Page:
Doing business In Sub-Saharan Africa: 10 Investment Considerations

Doing business In Sub-Saharan Africa: 10 Investment Considerations

Mergers and acquisitions are on the rise in sub-Saharan Africa as investors seek to capitalize on growth and mitigate against the risks and challenges of doing business there.

Despite numerous opportunities, the risks and challenges of doing business in Africa remain high, according to a report in HowWeMadeItInAfrica. These include political instability, corruption, regulations and poor infrastructure.

The value of mergers and acquisitions transactions involving sub-Saharan Africa businesses reached $25 billion in 2012, up 18 percent from 2011, Reuters reported.

“Where to Invest in Africa 2013-2014,” a report by South Africa-based Rand Merchant Bank, identified 10 considerations for investing in sub-Saharan Africa.

“Understanding the various challenges of doing business in sub-Saharan Africa, together with correctly assessing investment opportunities from the outset, can greatly enhance the likelihood of success,” the report said.

Here’s a synopsis of those 10 points:

1. Achieving control: The report said many African businesses are family owned or controlled, making it difficult for a foreign shareholder to get outright control. mergers and acquisitions transactions should therefore be structured on a phase-in basis. An upfront agreement on a clear path to control for the incoming shareholder, with timelines and appropriate mechanisms to deal with issues such as pricing, can help ensure the objectives of both parties are achieved, the report said

2. Choosing the right local partners: This is important in most transactions but especially critical when the local partner is relied upon to drive local relationships and have a longer-term involvement in the business. “The right partner can help a new entrant in the market to understand local culture, the business environment and facilitate necessary introductions,” the report said.

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3. Local ownership requirements: Many African countries have adopted or are adopting citizen empowerment laws, which typically require a minimum percentage of local shareholder ownership. The challenge is that local shareholders are often unable to raise required funds. The transaction should be structured to ensure that economic returns are based on funding contribution and not solely on shareholding, the report said.

4. Local listing requirements: Large international companies in Africa are under increasing pressure to list on local exchanges as regulators seek to develop in-country stock exchanges. While the historic lack of liquidity in many of these markets can make the commercial advantages of such a listing unclear, some of the larger exchanges, including those in Kenya and Nigeria are making significant investments in improving their trading platforms and compliance requirements.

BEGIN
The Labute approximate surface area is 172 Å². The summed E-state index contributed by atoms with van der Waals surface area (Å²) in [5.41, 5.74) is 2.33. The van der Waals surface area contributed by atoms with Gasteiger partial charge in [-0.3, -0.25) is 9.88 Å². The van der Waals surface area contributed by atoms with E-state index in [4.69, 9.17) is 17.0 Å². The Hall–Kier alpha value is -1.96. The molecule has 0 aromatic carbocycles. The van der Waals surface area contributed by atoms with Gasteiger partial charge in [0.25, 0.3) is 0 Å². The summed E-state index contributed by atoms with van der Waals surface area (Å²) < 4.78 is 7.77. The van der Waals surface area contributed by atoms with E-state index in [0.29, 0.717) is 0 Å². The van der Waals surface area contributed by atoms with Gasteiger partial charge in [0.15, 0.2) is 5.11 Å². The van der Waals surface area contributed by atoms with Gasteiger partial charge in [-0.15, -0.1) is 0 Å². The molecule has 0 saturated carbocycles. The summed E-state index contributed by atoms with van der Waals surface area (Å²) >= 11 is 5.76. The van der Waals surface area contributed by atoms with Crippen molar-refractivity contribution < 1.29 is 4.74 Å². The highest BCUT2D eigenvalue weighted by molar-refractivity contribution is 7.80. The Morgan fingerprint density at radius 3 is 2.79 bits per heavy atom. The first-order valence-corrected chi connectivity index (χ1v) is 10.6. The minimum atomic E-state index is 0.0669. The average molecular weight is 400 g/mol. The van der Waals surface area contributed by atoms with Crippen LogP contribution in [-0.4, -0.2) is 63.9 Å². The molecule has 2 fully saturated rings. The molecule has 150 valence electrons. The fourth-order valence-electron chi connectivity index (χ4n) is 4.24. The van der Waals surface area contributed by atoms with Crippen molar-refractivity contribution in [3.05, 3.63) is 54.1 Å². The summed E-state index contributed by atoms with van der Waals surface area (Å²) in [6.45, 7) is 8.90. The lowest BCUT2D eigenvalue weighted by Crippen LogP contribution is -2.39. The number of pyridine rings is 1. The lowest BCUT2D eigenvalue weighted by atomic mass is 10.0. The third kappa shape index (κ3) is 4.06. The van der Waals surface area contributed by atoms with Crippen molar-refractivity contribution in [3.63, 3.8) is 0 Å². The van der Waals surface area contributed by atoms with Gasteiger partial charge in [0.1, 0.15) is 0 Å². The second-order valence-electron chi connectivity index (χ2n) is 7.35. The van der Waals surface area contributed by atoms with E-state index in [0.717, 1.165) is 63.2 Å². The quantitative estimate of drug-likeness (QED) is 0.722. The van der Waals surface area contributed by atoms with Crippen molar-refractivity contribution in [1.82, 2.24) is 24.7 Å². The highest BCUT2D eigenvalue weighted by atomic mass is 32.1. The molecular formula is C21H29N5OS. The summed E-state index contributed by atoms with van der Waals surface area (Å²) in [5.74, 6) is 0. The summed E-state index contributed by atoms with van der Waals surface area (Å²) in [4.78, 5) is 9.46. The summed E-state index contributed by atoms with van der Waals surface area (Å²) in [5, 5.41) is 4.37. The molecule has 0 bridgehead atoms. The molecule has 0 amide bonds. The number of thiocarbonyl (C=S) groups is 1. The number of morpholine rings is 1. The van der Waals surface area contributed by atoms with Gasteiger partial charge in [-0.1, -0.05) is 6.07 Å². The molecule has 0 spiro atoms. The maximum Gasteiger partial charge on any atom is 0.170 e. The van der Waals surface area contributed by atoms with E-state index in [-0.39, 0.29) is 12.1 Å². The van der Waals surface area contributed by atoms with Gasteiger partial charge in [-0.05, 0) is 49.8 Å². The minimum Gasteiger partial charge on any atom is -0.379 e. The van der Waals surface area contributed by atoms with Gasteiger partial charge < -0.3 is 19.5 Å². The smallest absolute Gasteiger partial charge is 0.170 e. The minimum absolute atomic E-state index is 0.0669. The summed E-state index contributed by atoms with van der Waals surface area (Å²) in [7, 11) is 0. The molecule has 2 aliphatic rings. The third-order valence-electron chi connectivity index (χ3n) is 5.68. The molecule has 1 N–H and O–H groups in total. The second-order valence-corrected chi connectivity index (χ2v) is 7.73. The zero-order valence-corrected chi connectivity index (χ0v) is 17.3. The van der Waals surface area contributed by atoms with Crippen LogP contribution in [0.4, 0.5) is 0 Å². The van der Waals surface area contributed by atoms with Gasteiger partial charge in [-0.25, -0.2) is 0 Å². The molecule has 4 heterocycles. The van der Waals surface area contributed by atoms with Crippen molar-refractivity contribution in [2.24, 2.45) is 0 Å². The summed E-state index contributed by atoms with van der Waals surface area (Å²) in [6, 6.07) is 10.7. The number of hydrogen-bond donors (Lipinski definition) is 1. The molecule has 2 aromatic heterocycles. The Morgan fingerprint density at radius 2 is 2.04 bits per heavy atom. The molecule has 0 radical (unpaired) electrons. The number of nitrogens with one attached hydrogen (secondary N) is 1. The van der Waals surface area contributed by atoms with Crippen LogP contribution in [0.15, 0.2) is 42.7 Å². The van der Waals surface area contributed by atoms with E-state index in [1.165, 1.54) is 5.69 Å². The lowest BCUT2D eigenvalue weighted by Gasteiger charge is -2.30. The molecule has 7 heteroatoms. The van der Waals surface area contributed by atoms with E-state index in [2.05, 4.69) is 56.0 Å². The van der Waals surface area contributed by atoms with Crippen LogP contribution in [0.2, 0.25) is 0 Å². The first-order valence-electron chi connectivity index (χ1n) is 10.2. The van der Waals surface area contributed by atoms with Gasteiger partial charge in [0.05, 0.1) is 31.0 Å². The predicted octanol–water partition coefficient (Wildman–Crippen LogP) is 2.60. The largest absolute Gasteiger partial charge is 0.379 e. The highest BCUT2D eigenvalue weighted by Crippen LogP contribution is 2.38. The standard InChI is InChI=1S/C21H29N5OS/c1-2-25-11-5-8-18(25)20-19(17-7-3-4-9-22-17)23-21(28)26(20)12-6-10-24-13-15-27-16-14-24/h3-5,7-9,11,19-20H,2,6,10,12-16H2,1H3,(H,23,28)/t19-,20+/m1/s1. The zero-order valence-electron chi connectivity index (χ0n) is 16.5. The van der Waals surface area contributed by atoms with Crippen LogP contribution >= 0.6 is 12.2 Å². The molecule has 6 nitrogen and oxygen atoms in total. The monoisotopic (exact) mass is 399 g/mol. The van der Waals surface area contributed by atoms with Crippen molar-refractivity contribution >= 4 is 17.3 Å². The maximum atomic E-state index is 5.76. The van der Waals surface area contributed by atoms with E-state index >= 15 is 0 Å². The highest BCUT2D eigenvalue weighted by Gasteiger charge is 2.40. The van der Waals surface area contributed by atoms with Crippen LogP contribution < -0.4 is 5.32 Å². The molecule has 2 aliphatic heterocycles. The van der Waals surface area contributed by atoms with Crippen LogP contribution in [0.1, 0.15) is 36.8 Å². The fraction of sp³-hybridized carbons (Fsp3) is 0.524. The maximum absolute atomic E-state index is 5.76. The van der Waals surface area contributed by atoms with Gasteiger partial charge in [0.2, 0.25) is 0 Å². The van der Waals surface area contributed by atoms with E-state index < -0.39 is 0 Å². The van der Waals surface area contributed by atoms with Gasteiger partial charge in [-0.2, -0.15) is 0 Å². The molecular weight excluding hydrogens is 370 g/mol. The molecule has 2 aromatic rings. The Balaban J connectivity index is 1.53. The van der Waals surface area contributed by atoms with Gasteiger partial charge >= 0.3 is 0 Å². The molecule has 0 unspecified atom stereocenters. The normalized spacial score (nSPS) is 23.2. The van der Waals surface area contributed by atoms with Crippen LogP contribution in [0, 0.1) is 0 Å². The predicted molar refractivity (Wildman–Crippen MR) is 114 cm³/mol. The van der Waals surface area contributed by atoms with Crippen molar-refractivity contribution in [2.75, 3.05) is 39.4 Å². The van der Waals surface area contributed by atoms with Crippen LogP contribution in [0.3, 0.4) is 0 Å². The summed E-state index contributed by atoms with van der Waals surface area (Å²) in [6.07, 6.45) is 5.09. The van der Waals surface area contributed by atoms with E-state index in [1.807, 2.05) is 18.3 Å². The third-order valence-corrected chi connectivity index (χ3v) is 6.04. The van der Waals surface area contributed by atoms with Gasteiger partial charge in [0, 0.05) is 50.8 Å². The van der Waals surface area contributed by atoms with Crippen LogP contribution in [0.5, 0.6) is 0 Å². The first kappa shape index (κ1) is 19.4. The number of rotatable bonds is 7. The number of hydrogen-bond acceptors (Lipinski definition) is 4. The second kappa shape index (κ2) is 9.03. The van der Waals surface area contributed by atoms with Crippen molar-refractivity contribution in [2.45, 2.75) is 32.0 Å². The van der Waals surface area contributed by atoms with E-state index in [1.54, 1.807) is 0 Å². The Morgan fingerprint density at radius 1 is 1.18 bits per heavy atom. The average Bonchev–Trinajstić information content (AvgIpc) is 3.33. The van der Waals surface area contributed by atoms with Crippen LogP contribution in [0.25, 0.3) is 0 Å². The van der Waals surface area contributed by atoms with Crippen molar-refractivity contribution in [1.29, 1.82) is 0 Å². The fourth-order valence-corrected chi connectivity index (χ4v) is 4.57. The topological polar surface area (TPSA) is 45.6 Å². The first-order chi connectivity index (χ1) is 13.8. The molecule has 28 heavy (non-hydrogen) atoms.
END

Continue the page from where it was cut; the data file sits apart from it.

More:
5. Valuation considerations: There is often a disconnect between local and international investors’ perceptions of country risk and growth opportunities, the report said. This can often result in significant valuation expectation gaps. The bank advises investors to put in enough time discussing growth expectations and understanding realistic, achievable outcomes.

6. Financial disclosure and due diligence: Generally, there is limited financial disclosure, both for listed and unlisted companies, which means that access to valid, accurate, complete and reliable financial information can fall short of expectations. This lack of information, the report says, makes the due diligence process difficult. The bank advises investors to have a detailed understanding of the strength of the legal system, enforceability of contracts in the relevant jurisdiction and be comfortable with the ultimate jurisdiction of contract.

7. Understanding the political environment: According to the report, it is important to be aware of noteworthy events such as elections and their potential effect on the transaction timetable. Investors should understand the political associations of major stakeholders – both business partners and regulators – that may need to approve the transaction.

8. Staff considerations: A trend of restricting staff rationalization is developing in sub-Saharan Africa, the report said. Investors should therefore understand these requirements up front and price for them accordingly.

9. Timing: Transactions should be designed with pricing and structuring flexibility to minimize the effect of changes in market conditions, the report said.

10. Choose the right advisors: While companies typically prefer to work with advisors they know and trust, local knowledge and an on-the-ground presence are vital for navigating local nuances, the report said. “A combination of trusted and resident advisors has worked well for companies implementing transactions in sub-Saharan Africa in the past and it is important to establish who the pre-eminent advisors are that can unlock a transaction in the relevant markets.”